“He Preferred To Be Called A Public-Opinion Analyst Rather Than A Pollster”

Louis Harris, the most famous American pollster of the twentieth century, just died at 95. I worked for the company in its last pre-acquisition days when I was an undergraduate. The offices were located at 630 Fifth Avenue, a building with a giant Atlas statue at its entrance. On a lunch break one day, I sat across the street on the steps of St. Patrick’s Cathedral reading a copy of The Stories of John Cheever. I absorbed “The Country Husband” (still my favorite tale by the writer), which coincidentally mentions the very same Atlas building right before my eyes. Cool. 

What I can recall about the experience:

  • The break room had a shrine to the late professional wrestler Bruiser Brody, who had been murdered in 1988 in a backstage altercation Puerto Rico. There’s even a Mountain Goats song about the stabbing.
  • The Harris Poll was the least buttoned-down workplace I’ve ever come across. The crew was a mix of anarchist squatters from the Lower East Side (who apparently had no regular access to soap), a few college students like myself, a handful of aspiring actresses and theater directors, several little people, and some LGBTQ folks who told me they had trouble getting non-phone work because they couldn’t or wouldn’t masquerade as something that was more acceptable in America at the time. Oh, and there was a very nice and quiet middle-aged woman who was said to be a former Bob Fosse dancer who’d fallen on hard times.
  • The employees were almost universally extremely liberal politically, even radical, though that seemed to have no influence over survey outcomes. Many polls wound up reflecting a strong conservative opinion.
  • I was instructed that when conducting phone surveys I needed to be more assertive with women in the Midwest, since they could be bossed around. It wasn’t exactly in those words, but close. I was told precisely that when Middle American females told me they weren’t interested in doing a survey that I was to ask to speak to the “man of the house.”
  • I once referred to the company as “Lou” Harris and was immediately told to never, ever do that again. The founder had retired by then but was still a sort of spectral presence.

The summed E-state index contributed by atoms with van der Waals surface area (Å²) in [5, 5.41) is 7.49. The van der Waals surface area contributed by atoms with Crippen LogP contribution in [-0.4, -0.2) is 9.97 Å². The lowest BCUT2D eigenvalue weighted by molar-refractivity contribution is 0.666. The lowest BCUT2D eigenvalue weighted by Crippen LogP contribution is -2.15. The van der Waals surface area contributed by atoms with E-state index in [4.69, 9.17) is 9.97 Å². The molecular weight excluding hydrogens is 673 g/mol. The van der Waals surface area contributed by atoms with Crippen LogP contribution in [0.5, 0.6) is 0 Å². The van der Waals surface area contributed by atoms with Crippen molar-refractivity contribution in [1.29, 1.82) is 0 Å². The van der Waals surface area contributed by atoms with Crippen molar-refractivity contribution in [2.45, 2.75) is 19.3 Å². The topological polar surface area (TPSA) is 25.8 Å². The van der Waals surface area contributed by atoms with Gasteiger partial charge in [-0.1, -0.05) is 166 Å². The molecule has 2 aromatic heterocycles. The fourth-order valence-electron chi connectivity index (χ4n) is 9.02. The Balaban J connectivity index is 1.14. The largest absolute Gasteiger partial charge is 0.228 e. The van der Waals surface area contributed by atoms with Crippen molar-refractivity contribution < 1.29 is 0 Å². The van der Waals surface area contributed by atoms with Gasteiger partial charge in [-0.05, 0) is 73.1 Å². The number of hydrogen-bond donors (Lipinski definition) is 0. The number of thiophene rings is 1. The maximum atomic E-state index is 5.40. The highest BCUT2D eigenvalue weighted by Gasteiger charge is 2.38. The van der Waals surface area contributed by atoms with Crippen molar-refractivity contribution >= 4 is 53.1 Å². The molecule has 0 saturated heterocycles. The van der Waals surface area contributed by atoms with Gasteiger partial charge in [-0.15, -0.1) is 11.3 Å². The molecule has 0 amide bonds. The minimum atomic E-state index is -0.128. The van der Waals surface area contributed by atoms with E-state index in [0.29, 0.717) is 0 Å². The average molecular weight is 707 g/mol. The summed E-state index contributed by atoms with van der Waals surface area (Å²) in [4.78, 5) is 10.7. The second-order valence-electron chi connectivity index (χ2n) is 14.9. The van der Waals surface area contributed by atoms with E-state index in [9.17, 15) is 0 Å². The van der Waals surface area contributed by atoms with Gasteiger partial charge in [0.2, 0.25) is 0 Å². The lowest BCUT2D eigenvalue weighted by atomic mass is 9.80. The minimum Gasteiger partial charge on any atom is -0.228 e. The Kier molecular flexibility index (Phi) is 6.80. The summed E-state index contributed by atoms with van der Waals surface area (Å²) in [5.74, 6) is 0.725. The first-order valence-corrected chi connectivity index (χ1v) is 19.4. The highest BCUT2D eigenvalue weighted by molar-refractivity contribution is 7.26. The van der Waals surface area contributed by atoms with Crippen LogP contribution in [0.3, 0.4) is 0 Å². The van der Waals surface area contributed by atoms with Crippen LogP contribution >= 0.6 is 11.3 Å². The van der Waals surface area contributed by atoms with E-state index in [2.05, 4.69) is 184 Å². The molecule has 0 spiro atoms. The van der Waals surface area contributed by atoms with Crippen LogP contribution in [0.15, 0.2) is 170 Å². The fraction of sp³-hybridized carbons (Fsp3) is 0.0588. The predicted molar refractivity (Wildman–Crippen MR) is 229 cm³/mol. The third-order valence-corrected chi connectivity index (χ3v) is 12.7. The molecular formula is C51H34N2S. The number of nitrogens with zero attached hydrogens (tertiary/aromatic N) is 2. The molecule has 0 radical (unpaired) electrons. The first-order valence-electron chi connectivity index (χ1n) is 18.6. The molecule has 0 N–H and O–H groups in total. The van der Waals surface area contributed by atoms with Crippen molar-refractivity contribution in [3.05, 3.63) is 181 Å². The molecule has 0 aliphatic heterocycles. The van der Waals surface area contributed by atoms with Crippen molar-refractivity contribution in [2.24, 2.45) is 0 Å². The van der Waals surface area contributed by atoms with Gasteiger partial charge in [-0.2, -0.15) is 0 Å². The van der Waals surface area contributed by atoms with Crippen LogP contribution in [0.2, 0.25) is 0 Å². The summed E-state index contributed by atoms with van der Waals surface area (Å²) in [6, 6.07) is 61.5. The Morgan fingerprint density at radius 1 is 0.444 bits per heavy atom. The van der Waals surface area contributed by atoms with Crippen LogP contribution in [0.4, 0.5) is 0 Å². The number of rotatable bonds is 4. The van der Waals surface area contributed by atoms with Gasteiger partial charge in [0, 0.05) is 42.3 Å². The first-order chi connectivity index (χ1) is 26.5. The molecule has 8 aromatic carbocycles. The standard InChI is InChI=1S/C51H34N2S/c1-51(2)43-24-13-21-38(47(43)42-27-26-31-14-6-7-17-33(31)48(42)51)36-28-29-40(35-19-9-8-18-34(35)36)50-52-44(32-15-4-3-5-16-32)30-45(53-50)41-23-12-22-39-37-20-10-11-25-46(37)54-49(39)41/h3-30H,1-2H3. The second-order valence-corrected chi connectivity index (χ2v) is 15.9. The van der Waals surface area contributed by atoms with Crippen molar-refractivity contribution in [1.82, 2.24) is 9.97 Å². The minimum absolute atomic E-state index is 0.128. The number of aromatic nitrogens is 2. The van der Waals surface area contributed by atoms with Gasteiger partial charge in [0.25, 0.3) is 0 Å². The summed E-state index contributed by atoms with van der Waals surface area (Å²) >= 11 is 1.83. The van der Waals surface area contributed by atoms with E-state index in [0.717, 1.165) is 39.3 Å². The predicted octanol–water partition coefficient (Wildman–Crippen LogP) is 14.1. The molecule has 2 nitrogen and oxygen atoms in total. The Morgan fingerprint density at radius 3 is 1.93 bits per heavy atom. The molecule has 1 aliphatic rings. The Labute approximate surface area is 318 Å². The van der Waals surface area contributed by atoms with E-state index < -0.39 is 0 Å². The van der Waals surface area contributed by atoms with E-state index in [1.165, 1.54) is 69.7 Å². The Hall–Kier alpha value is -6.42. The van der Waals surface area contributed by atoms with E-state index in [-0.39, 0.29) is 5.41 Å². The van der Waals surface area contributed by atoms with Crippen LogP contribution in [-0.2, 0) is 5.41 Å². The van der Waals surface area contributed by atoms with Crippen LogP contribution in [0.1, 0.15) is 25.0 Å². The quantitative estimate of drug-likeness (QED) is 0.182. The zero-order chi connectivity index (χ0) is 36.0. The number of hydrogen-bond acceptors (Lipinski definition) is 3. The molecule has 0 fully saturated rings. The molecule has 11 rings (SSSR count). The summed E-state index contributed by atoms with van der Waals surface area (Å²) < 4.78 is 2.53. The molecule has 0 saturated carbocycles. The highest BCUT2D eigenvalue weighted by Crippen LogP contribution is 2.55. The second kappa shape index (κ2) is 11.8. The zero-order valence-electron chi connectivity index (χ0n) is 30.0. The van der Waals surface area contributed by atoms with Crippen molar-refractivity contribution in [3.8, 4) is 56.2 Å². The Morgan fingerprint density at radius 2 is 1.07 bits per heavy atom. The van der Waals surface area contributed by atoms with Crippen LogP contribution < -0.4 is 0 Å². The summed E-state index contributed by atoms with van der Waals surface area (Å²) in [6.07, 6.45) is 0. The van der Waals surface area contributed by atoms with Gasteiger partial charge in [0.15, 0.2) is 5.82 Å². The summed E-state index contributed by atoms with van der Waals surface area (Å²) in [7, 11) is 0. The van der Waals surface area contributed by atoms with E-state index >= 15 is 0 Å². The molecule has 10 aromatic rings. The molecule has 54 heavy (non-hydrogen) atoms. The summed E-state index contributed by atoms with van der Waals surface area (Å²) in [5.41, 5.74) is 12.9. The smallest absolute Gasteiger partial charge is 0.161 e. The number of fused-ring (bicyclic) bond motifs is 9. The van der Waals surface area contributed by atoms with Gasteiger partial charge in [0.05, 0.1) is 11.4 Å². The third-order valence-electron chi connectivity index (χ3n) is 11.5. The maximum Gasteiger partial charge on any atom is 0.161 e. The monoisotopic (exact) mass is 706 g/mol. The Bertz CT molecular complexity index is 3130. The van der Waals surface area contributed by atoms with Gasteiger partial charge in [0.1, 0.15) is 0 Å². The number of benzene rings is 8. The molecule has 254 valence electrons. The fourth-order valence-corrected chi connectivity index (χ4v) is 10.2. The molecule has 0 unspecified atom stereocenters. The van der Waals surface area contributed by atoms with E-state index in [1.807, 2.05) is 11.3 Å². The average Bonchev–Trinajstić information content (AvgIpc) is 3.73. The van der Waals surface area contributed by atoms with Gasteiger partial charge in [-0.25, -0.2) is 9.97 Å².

From Robert D. McFadden’s New York Times obituary of the man who called too much:

He preferred to be called a public-opinion analyst rather than a pollster, a word that he believed trivialized what he did, which went beyond gathering data into new realms of interpretation — useful to clients of his consulting firm and more meaningful to millions who watched his analyses on the CBS and ABC television networks or who read his nationally syndicated newspaper and magazine columns.

His results were sometimes wrong. And critics questioned his early practice of using his polls to promote candidates — notably John F. Kennedy in his 1960 presidential race — for whom he worked as a campaign strategist. But he gave up political advocacy after a few years to concentrate on public polling and analyses for the newspaper and television jobs that made him a household name in America.

In the 1960s, he developed television’s ability to project national election winners on the basis of early returns after polls closed in the East. But critics said projections before the polls closed in the West discouraged some voters from casting ballots, and the networks voluntarily ended the practice.

Mr. Harris denied that his work affected the outcome of elections or corrupted voting processes. He rejected charges that he was too commercial, although he made a fortune in market research. And he scoffed at accusations that his polls reflected a liberal Democratic bias; he said he often worked for Republicans and was guided by principles of fairness and accuracy.

Like Elmo Roper and George Gallup, his pioneering predecessors, Mr. Harris plumbed attitudes with face-to-face interviews, using carefully worded questions put by trained interviewers to subjects selected as part of a group that was chosen as demographically representative of the nation. (Telephone interviews, faster and less expensive, came into wide use in the late 1970s, and proved to be just as valid.)•

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